A certain specific embodiment of the invention has been described for the purpose of illustration but it will be apparent that various modifications and other embodiments are possible within the scope of the invention. For example, in accordance with the broader aspects of the invention, any suitable type of DC motor such as a shunt, a series or a compound wound motor may be employed. This system is compatible with a manual control for a multispeed motor. The control system is disclosed for use with a windshield wiper system but may be employed as well for controlling other electrical loads or motors which drive other mechanisms where the abovedescribed automatic conjoint, coordinated sequential operation is desired. it is to be understood, therefore, that the invention is not limited to the specific arrangement shown but in its broadest aspects it includes all equivalent embodiments and modifications which come within the scope ofthe invention.

lclaim:

l. A control system for a coordinated windshield washer and wiper including an electrically energized washer pump and wiper motor; the combination comprising semiconductor switch means for energizing said wiper motor and washer pump concurrently for conjoint operation, first and second extinguishing means for effecting deenergization of said washer pump and wiper motor, respectively, first timing means responsive to said switch means for effecting energization of said first extinguishing means upon expiration of a timed interval following starting of the motor and pump, and second timing means responsive to said first extinguishing means for effecting energization of said second extinguishing means upon expiration of a timed interval following deenergization of said washer pump.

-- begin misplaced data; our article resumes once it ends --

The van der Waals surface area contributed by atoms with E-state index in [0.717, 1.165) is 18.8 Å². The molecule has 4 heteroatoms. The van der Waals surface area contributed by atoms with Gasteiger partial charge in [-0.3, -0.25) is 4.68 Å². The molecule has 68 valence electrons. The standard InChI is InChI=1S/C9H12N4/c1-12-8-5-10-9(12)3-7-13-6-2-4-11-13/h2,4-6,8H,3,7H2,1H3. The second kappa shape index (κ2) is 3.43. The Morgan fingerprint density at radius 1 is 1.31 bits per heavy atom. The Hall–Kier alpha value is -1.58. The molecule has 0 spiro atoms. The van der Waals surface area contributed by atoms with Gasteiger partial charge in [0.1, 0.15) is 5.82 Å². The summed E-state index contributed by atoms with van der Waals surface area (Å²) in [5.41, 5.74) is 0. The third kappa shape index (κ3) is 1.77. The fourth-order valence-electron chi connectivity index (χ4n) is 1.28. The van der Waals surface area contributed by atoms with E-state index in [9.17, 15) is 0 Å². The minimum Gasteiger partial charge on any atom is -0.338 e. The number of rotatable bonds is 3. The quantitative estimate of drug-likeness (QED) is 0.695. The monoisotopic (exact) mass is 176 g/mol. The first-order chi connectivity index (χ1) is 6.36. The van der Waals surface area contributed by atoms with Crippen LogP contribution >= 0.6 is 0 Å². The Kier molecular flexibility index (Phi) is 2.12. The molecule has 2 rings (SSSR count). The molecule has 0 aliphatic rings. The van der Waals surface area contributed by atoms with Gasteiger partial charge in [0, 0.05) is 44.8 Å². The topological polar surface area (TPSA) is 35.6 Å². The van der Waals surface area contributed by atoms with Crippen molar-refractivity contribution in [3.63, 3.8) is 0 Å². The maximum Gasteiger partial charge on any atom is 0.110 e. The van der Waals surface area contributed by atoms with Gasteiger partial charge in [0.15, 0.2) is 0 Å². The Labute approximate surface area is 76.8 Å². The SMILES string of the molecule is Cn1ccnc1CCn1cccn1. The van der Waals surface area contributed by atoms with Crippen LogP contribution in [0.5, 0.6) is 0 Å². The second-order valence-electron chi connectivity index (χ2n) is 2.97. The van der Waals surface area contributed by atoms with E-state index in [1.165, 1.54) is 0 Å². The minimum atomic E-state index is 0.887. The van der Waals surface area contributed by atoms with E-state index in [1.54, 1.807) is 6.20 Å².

2. A control system according to claim I wherein said first timing means is adjustable.

3. A control system according to claim 1 wherein said second timing means is adjustable.

4. A control system according to claim 1 wherein said first and second timing means are independently adjustable.

5. A control system according to claim 1 including a manual control for controlling energization of said motor independently of said washer pump.

6. A control system according to claim 5 including means for bypassing said second timing means when said motor is energized independently of said washer pump whereby a timed washing cycle can be provided while maintaining continuous operation of said wiper motor.